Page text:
Get Hate-Mail Law Off Books
October 1, 2001
Now, when America's freedoms are under attack, is a good time for judges to uphold one of those freedoms, and for citizens to support their decision, even though doing so is painful and difficult.
In an important free speech ruling, Florida's 4th District Court of Appeal in West Palm Beach upheld a Broward County judge's order that a state law banning "hate mail" is unconstitutional.
Both rulings may be very unpopular with people who are fed up with hateful things being said about their country. But freedom of speech has to cover viewpoints that others find disagreeable.
The case involves a 75-year-old Oakland Park man who wrote anonymous, often incoherent letters railing against Jews to six Broward County commissioners who were Jewish or married to Jews. However offensive, what he wrote in August 1999 should not be treated as a crime because he made no threats.
The man was the first person ever arrested under a bad 56-year-old Florida statute (836.11) that bans anyone from printing, publishing or distributing anonymous written material exposing a person or religious group to hatred, contempt, ridicule or condemnation. He faced up to 90 days in county jail, a $500 fine or both. Broward County Court Judge Gary Cowart blocked the prosecution, overturning the law for several sound reasons:
It is so broad, he said, that it could be used to prosecute people for drawing political cartoons, writing satirical parodies or sending unsigned and unpublished letters to the editor of newspapers.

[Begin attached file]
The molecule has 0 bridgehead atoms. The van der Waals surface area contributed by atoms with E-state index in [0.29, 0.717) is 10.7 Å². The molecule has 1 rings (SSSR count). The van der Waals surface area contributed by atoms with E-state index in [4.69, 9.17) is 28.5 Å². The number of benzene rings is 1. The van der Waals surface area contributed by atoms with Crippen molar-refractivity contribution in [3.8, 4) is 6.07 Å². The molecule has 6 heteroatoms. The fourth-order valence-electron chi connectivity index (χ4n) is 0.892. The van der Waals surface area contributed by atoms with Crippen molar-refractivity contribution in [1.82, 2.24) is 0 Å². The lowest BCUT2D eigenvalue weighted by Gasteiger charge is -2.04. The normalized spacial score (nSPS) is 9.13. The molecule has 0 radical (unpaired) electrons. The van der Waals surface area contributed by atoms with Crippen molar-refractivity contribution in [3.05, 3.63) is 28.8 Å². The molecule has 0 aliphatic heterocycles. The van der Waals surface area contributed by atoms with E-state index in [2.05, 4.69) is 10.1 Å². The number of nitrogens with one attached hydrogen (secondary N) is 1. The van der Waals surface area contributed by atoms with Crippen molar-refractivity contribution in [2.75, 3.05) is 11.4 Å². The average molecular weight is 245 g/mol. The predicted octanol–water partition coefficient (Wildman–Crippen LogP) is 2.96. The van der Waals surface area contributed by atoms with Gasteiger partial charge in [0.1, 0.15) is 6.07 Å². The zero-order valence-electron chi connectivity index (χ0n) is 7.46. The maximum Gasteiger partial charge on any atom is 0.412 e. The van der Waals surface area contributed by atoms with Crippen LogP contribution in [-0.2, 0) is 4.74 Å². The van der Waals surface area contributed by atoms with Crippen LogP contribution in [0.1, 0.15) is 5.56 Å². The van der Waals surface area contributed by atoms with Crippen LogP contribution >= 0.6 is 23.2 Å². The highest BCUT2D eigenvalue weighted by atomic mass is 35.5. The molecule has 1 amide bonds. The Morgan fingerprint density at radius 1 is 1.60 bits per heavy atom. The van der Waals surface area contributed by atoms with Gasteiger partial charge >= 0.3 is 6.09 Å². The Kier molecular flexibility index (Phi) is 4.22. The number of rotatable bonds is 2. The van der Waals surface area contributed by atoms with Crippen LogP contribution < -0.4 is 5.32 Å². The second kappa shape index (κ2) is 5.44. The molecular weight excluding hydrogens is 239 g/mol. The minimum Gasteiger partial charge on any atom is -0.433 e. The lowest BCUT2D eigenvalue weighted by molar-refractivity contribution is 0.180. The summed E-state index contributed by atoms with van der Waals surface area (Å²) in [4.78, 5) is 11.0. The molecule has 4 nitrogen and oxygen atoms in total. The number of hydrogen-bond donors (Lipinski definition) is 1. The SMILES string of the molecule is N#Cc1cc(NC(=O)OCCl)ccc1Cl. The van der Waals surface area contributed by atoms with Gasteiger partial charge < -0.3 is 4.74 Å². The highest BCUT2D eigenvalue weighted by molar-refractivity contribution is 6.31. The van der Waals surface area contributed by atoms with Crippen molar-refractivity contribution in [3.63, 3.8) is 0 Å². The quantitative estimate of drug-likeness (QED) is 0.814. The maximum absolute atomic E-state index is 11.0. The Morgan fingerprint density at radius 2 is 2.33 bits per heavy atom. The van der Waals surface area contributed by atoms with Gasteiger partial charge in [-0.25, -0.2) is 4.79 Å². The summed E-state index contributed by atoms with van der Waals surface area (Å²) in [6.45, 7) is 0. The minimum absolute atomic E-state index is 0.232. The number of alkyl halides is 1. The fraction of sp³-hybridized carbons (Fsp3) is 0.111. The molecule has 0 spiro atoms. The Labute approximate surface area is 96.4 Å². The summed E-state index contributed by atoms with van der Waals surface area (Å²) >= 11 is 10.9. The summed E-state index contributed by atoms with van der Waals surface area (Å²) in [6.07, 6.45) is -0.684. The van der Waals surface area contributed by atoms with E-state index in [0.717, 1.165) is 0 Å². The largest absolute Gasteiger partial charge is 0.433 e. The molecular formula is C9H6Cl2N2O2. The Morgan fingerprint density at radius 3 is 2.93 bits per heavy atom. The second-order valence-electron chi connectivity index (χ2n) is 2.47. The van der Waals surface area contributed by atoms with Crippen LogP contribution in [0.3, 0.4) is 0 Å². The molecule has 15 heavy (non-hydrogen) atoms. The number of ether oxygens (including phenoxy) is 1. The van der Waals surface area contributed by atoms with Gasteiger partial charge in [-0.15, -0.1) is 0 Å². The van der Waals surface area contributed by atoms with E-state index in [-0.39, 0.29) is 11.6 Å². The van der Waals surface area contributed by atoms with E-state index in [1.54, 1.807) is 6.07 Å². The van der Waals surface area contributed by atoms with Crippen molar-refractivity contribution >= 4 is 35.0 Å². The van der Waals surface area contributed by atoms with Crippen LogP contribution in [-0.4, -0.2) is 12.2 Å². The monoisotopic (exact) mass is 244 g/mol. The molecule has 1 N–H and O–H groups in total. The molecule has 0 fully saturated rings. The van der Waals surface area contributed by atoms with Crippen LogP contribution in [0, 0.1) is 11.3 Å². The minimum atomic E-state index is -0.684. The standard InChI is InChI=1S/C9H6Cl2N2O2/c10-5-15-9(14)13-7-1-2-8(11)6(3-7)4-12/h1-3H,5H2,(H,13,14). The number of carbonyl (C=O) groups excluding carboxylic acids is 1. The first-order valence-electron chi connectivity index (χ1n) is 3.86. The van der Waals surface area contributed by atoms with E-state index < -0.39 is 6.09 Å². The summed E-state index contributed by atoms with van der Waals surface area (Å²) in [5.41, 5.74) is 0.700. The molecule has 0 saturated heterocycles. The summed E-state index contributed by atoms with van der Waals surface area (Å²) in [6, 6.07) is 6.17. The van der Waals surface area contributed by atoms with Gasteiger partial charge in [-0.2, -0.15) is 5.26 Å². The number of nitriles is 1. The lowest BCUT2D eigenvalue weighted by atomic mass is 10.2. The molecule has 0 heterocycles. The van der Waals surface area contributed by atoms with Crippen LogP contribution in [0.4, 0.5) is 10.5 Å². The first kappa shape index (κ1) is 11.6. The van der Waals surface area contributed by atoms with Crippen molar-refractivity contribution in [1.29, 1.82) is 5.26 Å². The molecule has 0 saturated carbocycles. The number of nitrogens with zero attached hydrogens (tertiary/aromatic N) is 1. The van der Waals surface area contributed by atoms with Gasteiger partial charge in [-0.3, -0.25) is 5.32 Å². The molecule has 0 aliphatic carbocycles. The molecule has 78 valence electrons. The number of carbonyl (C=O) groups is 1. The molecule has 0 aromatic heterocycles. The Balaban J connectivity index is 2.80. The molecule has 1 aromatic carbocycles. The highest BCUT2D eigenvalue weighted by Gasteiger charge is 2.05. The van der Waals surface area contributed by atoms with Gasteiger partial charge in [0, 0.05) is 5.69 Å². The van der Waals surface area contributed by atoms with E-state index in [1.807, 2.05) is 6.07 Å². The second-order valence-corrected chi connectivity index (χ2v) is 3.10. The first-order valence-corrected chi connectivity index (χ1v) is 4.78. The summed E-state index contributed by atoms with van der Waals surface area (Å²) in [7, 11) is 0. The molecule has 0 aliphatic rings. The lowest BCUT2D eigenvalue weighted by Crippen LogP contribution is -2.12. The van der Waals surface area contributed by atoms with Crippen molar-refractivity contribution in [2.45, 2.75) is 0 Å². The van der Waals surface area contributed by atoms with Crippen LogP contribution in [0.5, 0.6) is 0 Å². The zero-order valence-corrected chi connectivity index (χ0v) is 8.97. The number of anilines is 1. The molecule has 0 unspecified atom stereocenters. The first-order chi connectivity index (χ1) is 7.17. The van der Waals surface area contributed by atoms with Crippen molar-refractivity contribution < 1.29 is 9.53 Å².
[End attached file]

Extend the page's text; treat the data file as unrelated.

It is so vague that people of ordinary intelligence might not know that what they wrote was illegal.
It is so narrow that it only bans hate mail sent to religious groups but not to non-religious groups.
And it is so unreasonable that it bans unsigned hate mail but not signed letters.
Now that an appeals court has upheld Judge Cowart's ruling as "well-reasoned," lawmakers should remove the statute from the lawbooks. Prejudiced, hate-filled opinions against any group are abhorrent, but the right to hold and express them must be defended.
The appeals court made some key points: Government should not favor certain viewpoints and censor disfavored ones. Vague and arbitrary laws give police, judges and jurors too much discretion in deciding whether a crime has been committed, and fail to inform people whether they are committing a crime.
The late U.S. Supreme Court Justice William Brennan expressed it well: "If there is a bedrock principle underlying the First Amendment, it is that the government may not prohibit the expression of an idea simply because society finds the idea itself offensive or disagreeable."
by South Florida Sun-Sentinel Editorial Board, Copyright © 2001, South Florida Sun-Sentinel